• · Family Natricidae (currently as Natricinae, following Pyron et al. 2013 and Zheng & Wiens, 2016)
  • · Family Pseudoxenodontidae (Pseudoxenodontinae in Pyron et al. 2013)
  • · Family Elapidae
  • ·     Subfamily Elapinae (Cobras, Coral Snakes, etc.)
  • ·     Subfamily Hydrophiinae (Sea Snakes)
  • · Family Homalopsidae
  • · Family Pareidae (was Pareatidae, see P. carinatus for details)
  • · Family Viperidae (Vipers and Pit Vipers)
  •       Subfamily Azemiopinae
  •       Subfamily Crotalinae
  •       Subfamily Viperinae
  •  Family Xenodermidae (was: Xenodermatidae, see X. javanicus for details)
  •  Superfamily Typhlopoidea (Scolecophidia)
  •  Family Anomalepididae (Dawn Blind Snakes)
  •  Family Gerrhopilidae (Blind Snakes)
  •  Family Typhlopidae (Blind Snakes)
  •  Family Leptotyphlopidae/Glauconiidae (Slender Blind Snakes)
  •      Subfamily Leptotyphlopinae
  •      Subfamily Epictinae· 
  •  Family Xenotyphlopidae

Presently not assigned to any Superfamily:
  • · Family Aniliidae/Ilysiidae (Pipe Snakes)
  • · Family Bolyeriidae (Round Island Boas)
  • · Family Tropidophiidae (Dwarf Boas)
  • · Family Xenophidiidae
Most of the species of modern snakes are nonvenomous and those that have venom, they use it mainly to hunt and placate their prey rather than for self-protection activities. Those that possess venom are so intoxicating to cause painful injury leading death to humans if not treated in time. Where in case of nonvenomous snakes they either swallow their prey alive or kill by constricting the prey before swallowing.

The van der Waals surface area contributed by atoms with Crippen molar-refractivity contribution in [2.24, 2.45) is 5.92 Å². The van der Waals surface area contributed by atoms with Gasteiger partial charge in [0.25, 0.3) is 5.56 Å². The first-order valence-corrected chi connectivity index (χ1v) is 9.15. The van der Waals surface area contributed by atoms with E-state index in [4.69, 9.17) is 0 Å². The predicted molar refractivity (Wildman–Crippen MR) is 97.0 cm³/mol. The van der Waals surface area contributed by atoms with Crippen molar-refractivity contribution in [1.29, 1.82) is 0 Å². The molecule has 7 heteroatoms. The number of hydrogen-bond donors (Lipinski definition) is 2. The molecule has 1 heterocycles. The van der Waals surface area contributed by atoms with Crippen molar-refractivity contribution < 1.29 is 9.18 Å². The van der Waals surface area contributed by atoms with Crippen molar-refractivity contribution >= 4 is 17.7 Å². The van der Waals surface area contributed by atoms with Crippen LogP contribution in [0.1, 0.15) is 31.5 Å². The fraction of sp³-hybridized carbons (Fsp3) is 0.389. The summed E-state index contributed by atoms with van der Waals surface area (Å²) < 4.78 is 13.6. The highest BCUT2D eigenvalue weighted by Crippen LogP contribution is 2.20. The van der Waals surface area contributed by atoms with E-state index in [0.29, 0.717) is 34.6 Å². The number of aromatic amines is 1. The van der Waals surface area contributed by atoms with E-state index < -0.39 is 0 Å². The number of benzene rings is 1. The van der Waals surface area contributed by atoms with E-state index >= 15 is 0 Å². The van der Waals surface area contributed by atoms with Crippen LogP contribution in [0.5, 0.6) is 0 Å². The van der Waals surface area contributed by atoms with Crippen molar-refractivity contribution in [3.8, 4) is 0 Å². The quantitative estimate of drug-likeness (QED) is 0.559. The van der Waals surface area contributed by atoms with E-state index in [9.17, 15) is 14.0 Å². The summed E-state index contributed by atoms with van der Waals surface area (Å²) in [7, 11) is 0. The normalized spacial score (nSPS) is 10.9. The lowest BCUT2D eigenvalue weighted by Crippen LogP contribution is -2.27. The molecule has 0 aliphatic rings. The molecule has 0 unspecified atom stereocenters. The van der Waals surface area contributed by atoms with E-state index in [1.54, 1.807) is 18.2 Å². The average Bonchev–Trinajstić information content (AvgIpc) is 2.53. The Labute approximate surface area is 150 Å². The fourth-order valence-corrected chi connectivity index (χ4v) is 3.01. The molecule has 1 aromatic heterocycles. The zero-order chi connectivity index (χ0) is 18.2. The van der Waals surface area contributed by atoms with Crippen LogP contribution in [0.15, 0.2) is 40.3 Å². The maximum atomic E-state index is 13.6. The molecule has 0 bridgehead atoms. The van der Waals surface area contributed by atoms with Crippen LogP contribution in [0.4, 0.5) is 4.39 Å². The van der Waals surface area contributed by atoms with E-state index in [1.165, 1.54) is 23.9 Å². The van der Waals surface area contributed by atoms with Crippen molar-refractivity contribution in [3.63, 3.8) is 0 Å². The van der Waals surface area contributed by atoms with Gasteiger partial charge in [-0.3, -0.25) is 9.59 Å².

Etymological the English word “Snake” originated from the Old English “Snaca”, which itself derived from Proto-Germanic  word “snak-an-“; from Proto-Indo-European root “nēg-o” which means "to crawl” or "to creep" & in  Sanskrit “nāgá” means "snake".  While the term “Serpent” is from the Frenchword “Serp” which means “to creep”.


Literature Cited:
Serpents at reptile-database  retrieved on 08 July 2019
Snake's at Wikipedia retrieved on 08 July 2019
Snakes Facts at idahoptv retrieved on 08 July 2019
Snake Form and function at Britannica retrieved on 08 July 2019
Snakes basic-facts at Defenders retrieved on 08 July 2019

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PerSonaLife: Snakes: The Mythical Creature
Snakes: The Mythical Creature
Snakes, Serpent, Mythical, creatures